Last week, I mentioned the term FOFU (Fear of F’in’ Up) and this week’s Tuesday 2¢ is literally ripped from the pages of The Marketing Book podcast that inspired that idea.
Before we go any further, add The Marketing Book podcast to your playlist, I listen to a lot of podcasts, and I love many of them, but if I was stranded on a desert island and I had to pick one, it would be The Marketing Book Podcast…. That and This Old Marketing, good lord why are rules on living on desert islands so strict?
Last week, in a post ranting about the folly of advice to B2B sales and marketing that you should “talk to businesses like they are your friend” I mentioned the term FOFU (Fear of F’in’ Up) and the friction this causes in B2B sales. Without meaning to rehash the rant of last week, I said that vendors need to be:
“….trustworthy enough for the buyer to take the big personal risk with their budget and personal reputation, overcome their FOFU (Fear Of F’in’ Up) and trust the supplier that they will do what they promised without embarrassing the buyer in front of their boss”
And this FOFU idea resonated with some of you, but I am here to pay credit where credit is due, as this idea was sown by an interview on The Marketing Book podcast when the host, Douglas Burdett interviewed Matt Dixon, the author of The Jolt Effect a couple of months ago.
Technically it is not a marketing book but a sales book, but there is a ton of goodness in this interview and, of course, in the book. And as marketers, we need to pay attention to the sales perspective, their experience and, in this book, good research.
The basic premise that I picked up from the discussion is that there is something worse than “no” in a sales cycle; it’s “I need to think about it”, and of course, we all know that “do nothing” is often the biggest competitor in any deal.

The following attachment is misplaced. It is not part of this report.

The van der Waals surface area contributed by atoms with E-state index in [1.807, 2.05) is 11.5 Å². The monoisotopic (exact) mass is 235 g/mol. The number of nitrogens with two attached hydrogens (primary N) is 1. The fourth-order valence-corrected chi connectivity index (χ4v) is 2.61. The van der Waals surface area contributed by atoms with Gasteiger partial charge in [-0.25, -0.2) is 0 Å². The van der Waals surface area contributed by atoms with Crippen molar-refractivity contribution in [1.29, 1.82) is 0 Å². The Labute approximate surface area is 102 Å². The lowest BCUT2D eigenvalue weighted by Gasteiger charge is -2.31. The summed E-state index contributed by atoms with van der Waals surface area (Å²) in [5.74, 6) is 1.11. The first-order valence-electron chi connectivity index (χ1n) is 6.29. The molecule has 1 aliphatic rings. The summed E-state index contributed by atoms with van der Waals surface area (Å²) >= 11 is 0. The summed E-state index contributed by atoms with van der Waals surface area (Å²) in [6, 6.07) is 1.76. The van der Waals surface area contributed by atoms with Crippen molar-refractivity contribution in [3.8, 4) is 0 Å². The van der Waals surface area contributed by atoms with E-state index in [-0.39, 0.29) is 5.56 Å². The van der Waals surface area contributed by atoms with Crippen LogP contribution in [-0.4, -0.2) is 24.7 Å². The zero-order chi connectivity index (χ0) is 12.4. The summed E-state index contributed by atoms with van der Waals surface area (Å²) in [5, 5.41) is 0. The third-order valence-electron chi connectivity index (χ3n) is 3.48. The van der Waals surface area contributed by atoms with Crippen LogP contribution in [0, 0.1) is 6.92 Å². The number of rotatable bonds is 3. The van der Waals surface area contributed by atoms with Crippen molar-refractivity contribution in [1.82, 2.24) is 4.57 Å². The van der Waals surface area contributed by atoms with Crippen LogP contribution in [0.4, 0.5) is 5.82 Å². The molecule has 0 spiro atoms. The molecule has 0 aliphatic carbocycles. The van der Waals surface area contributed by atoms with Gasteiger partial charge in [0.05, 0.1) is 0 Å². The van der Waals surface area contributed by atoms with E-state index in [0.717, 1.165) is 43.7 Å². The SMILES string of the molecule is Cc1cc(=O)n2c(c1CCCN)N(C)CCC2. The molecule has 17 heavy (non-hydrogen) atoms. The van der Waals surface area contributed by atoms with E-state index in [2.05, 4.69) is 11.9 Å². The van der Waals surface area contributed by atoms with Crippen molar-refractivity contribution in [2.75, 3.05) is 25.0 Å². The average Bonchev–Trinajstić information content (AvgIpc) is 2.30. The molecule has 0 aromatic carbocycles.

The instinct then is for sales to sell harder, to talk about the benefits (ensure the client understands the benefits.. Are you sure?), the potential discount, all the carrots and the sticks sowing the FUD (fearing, uncertainty and doubt) of doing nothing and of course ensure that they are talking to the person that is able to buy.
I am not sure if I am paraphrasing all the things from Matt’s experience, I am working from a few notes I made in Google Keep as I walked and listened to the podcast, but you get the idea:
When met with the resistance of indecision, sales are inclined to push harder.
And yet (and again summarising wildly here), they found that successful salespeople understand that it’s not about whether the buyer is able to buy, it’s whether they are able to decide.
And, a big part of this buyer indecision comes from the potential pain of screwing up or FOFU (Fear of F’in’ Up) and that it cannot be overcome by the FOMO (Fear of Missing Out) on the benefits of the solution. FOFU wins, however hard the sales try to sell to them.
What value is a discount to someone who fears losing their job? Do nothing could be a very attractive safe bet.
Now, I have taken a thin slice from their work for the purpose of a point I made in my last post on what a buyer needs and distilled it down to a potty mouth acronym. But, it struck me that in our obsession with category competitors, features, functions, benefits and maybe a little bit of creating pain to address “do nothing”; overcoming the FOFU isn’t something we have in our marketing planning.
I’m still thinking about how we do this. I like the analogy that was used in the podcast, that we need to take away the blame of making a decision, like when you are in a restaurant, faced with a difficult choice, you turn to the waiter or waitress and ask for a recommendation. It shifts some of the pain of making a choice (and the FOFU), from you to them.
I also think it underlines a need to focus our marketing on the customer as the hero, rather than our product or service. That we create inspiration rather than browbeat them with the negative of the pain.
Whatever it is, we need to recognize that decisions are tough, and everybody is FOFU fighting.
The image was created using A.I. through NightCafe Creator
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CMO at Spotler Group, advisor at Storyblok and Orange Logic and founder of Rockstar CMO. Not a rock star, but I am a marketing strategist, content marketer, columnist, speaker, industry watcher, but most of all; creator of ART (Awareness, Revenue, and Trust) for the companies I work with.
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